The initial technology was developed from the study of alveolar kites. Single square fabric kites in different proportions allowed the analysis of pushing forces when exposed to wind. These kites were then re-shaped, turned into faces of different polygons and tested in various configurations until the complete body would take winds coming from left and right to generate rotational movement, pushing the body forward. This body was combined with an external frame that translated the rotation into straight displacement. A 2mt prototype travelled over 7km. The later development added a second layer of channels with entrances from every direction to make it omnidirectional. This was made firstly by modifying the previous 3d model in different ways to achieve the same wind-redirection capacity from all faces. The best alternative was prototyped in cardboard and proved in several locations to try its new omnidirectional capability. The 25cm cardboard prototype was proved with hairdryers and fans to easily test its reaction to changing winds. The successful test demonstrates, in a very simple way, its capacity to keep rotating in the same direction even under rapidly changing winds. Further prototypes are being 3d printed for performance test in wind tunnels at the Lancaster University.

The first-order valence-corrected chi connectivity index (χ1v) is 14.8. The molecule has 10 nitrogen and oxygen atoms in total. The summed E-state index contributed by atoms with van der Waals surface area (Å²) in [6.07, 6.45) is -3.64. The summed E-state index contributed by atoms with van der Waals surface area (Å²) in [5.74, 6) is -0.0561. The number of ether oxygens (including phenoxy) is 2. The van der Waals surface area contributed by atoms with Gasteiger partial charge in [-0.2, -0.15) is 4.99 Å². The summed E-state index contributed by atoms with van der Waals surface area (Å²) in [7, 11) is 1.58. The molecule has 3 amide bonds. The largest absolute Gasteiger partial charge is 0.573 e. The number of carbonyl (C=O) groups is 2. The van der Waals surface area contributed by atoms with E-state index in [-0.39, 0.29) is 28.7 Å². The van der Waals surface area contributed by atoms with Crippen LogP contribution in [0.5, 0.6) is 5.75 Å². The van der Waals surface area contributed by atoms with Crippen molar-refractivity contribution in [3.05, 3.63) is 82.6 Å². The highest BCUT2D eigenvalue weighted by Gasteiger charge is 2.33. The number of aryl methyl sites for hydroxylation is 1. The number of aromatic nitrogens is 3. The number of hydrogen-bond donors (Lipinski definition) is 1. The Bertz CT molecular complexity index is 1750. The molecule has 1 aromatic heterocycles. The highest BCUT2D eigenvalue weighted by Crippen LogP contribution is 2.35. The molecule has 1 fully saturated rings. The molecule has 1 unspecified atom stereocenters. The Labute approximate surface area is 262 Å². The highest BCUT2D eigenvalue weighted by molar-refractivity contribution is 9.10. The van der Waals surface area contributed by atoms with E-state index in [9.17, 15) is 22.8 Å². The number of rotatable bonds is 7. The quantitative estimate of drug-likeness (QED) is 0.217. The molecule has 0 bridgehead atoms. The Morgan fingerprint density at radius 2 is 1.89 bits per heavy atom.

How it is different